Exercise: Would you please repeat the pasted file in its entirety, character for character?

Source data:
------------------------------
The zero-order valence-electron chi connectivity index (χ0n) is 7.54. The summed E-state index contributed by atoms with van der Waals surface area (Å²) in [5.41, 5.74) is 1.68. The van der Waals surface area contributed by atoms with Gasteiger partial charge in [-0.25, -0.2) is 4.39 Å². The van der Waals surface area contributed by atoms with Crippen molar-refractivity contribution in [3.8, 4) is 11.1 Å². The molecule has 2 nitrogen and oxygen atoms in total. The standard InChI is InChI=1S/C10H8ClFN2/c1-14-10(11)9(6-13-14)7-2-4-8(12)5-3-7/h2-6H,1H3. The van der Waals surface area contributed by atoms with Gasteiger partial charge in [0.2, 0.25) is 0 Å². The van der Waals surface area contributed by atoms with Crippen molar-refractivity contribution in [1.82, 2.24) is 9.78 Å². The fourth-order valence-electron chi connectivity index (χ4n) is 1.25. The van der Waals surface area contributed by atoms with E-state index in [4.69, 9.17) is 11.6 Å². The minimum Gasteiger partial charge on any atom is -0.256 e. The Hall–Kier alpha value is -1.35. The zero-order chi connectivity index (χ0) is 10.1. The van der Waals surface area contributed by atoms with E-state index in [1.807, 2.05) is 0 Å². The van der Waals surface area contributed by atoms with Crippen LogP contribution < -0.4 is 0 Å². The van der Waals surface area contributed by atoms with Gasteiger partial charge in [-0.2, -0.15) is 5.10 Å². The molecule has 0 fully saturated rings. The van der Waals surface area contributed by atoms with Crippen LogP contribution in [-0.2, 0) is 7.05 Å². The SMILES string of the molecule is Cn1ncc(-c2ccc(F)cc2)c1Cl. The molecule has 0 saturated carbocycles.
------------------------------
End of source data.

The zero-order valence-electron chi connectivity index (χ0n) is 7.54. The summed E-state index contributed by atoms with van der Waals surface area (Å²) in [5.41, 5.74) is 1.68. The van der Waals surface area contributed by atoms with Gasteiger partial charge in [-0.25, -0.2) is 4.39 Å². The van der Waals surface area contributed by atoms with Crippen molar-refractivity contribution in [3.8, 4) is 11.1 Å². The molecule has 2 nitrogen and oxygen atoms in total. The standard InChI is InChI=1S/C10H8ClFN2/c1-14-10(11)9(6-13-14)7-2-4-8(12)5-3-7/h2-6H,1H3. The van der Waals surface area contributed by atoms with Gasteiger partial charge in [0.2, 0.25) is 0 Å². The van der Waals surface area contributed by atoms with Crippen molar-refractivity contribution in [1.82, 2.24) is 9.78 Å². The fourth-order valence-electron chi connectivity index (χ4n) is 1.25. The van der Waals surface area contributed by atoms with E-state index in [4.69, 9.17) is 11.6 Å². The minimum Gasteiger partial charge on any atom is -0.256 e. The Hall–Kier alpha value is -1.35. The zero-order chi connectivity index (χ0) is 10.1. The van der Waals surface area contributed by atoms with E-state index in [1.807, 2.05) is 0 Å². The van der Waals surface area contributed by atoms with Crippen LogP contribution < -0.4 is 0 Å². The van der Waals surface area contributed by atoms with Gasteiger partial charge in [-0.2, -0.15) is 5.10 Å². The molecule has 0 fully saturated rings. The van der Waals surface area contributed by atoms with Crippen LogP contribution in [-0.2, 0) is 7.05 Å². The SMILES string of the molecule is Cn1ncc(-c2ccc(F)cc2)c1Cl. The molecule has 0 saturated carbocycles.